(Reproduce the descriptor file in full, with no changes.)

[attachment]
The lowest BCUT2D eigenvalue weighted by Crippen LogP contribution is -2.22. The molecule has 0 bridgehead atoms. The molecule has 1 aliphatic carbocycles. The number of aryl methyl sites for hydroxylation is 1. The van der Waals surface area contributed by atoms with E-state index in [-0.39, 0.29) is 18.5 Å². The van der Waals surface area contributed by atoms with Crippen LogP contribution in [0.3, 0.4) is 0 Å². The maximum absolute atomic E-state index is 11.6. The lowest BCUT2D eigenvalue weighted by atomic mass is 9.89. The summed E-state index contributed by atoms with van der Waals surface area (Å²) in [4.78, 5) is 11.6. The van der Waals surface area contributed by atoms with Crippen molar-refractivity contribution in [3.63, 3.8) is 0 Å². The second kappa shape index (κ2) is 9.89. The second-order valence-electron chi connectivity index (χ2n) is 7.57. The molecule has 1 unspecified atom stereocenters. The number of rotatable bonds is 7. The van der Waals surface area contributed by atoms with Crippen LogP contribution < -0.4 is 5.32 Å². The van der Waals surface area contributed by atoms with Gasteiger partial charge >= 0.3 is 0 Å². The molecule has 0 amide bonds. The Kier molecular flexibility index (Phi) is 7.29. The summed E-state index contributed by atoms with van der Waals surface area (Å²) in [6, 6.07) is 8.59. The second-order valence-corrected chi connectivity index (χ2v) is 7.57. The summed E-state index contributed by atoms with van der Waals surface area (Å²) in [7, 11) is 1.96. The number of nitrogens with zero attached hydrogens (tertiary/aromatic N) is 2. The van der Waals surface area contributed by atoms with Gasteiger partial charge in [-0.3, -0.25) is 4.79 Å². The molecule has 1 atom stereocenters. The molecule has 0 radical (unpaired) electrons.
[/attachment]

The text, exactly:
The lowest BCUT2D eigenvalue weighted by Crippen LogP contribution is -2.22. The molecule has 0 bridgehead atoms. The molecule has 1 aliphatic carbocycles. The number of aryl methyl sites for hydroxylation is 1. The van der Waals surface area contributed by atoms with E-state index in [-0.39, 0.29) is 18.5 Å². The van der Waals surface area contributed by atoms with Crippen LogP contribution in [0.3, 0.4) is 0 Å². The maximum absolute atomic E-state index is 11.6. The lowest BCUT2D eigenvalue weighted by atomic mass is 9.89. The summed E-state index contributed by atoms with van der Waals surface area (Å²) in [4.78, 5) is 11.6. The van der Waals surface area contributed by atoms with Crippen molar-refractivity contribution in [3.63, 3.8) is 0 Å². The second kappa shape index (κ2) is 9.89. The second-order valence-electron chi connectivity index (χ2n) is 7.57. The molecule has 1 unspecified atom stereocenters. The number of rotatable bonds is 7. The van der Waals surface area contributed by atoms with Crippen LogP contribution < -0.4 is 5.32 Å². The van der Waals surface area contributed by atoms with Gasteiger partial charge >= 0.3 is 0 Å². The molecule has 0 amide bonds. The Kier molecular flexibility index (Phi) is 7.29. The summed E-state index contributed by atoms with van der Waals surface area (Å²) in [6, 6.07) is 8.59. The second-order valence-corrected chi connectivity index (χ2v) is 7.57. The summed E-state index contributed by atoms with van der Waals surface area (Å²) in [7, 11) is 1.96. The number of nitrogens with zero attached hydrogens (tertiary/aromatic N) is 2. The van der Waals surface area contributed by atoms with Gasteiger partial charge in [-0.3, -0.25) is 4.79 Å². The molecule has 1 atom stereocenters. The molecule has 0 radical (unpaired) electrons.